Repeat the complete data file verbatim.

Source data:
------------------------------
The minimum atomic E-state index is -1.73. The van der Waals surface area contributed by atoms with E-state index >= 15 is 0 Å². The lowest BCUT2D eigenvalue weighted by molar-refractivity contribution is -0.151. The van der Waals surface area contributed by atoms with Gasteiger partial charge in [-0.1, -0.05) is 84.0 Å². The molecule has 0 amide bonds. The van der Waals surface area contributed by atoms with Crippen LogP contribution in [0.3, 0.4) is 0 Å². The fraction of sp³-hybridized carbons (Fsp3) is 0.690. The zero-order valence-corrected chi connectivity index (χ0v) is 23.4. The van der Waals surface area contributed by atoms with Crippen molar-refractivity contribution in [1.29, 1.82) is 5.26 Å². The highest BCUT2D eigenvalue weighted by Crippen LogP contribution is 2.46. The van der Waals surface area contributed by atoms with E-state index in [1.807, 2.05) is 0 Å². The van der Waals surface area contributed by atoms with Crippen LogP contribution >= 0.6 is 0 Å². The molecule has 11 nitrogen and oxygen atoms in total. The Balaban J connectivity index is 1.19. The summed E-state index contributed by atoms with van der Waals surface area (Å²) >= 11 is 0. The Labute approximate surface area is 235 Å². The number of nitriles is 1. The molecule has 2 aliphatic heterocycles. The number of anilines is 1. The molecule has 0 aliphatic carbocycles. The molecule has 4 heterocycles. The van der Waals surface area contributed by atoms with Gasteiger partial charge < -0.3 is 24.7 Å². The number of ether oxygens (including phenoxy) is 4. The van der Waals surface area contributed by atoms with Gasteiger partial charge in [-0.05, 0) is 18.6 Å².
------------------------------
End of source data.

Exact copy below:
The minimum atomic E-state index is -1.73. The van der Waals surface area contributed by atoms with E-state index >= 15 is 0 Å². The lowest BCUT2D eigenvalue weighted by molar-refractivity contribution is -0.151. The van der Waals surface area contributed by atoms with Gasteiger partial charge in [-0.1, -0.05) is 84.0 Å². The molecule has 0 amide bonds. The van der Waals surface area contributed by atoms with Crippen LogP contribution in [0.3, 0.4) is 0 Å². The fraction of sp³-hybridized carbons (Fsp3) is 0.690. The zero-order valence-corrected chi connectivity index (χ0v) is 23.4. The van der Waals surface area contributed by atoms with Crippen molar-refractivity contribution in [1.29, 1.82) is 5.26 Å². The highest BCUT2D eigenvalue weighted by Crippen LogP contribution is 2.46. The van der Waals surface area contributed by atoms with E-state index in [1.807, 2.05) is 0 Å². The van der Waals surface area contributed by atoms with Crippen LogP contribution >= 0.6 is 0 Å². The molecule has 11 nitrogen and oxygen atoms in total. The Balaban J connectivity index is 1.19. The summed E-state index contributed by atoms with van der Waals surface area (Å²) >= 11 is 0. The Labute approximate surface area is 235 Å². The number of nitriles is 1. The molecule has 2 aliphatic heterocycles. The number of anilines is 1. The molecule has 0 aliphatic carbocycles. The molecule has 4 heterocycles. The van der Waals surface area contributed by atoms with Gasteiger partial charge < -0.3 is 24.7 Å². The number of ether oxygens (including phenoxy) is 4. The van der Waals surface area contributed by atoms with Gasteiger partial charge in [-0.05, 0) is 18.6 Å².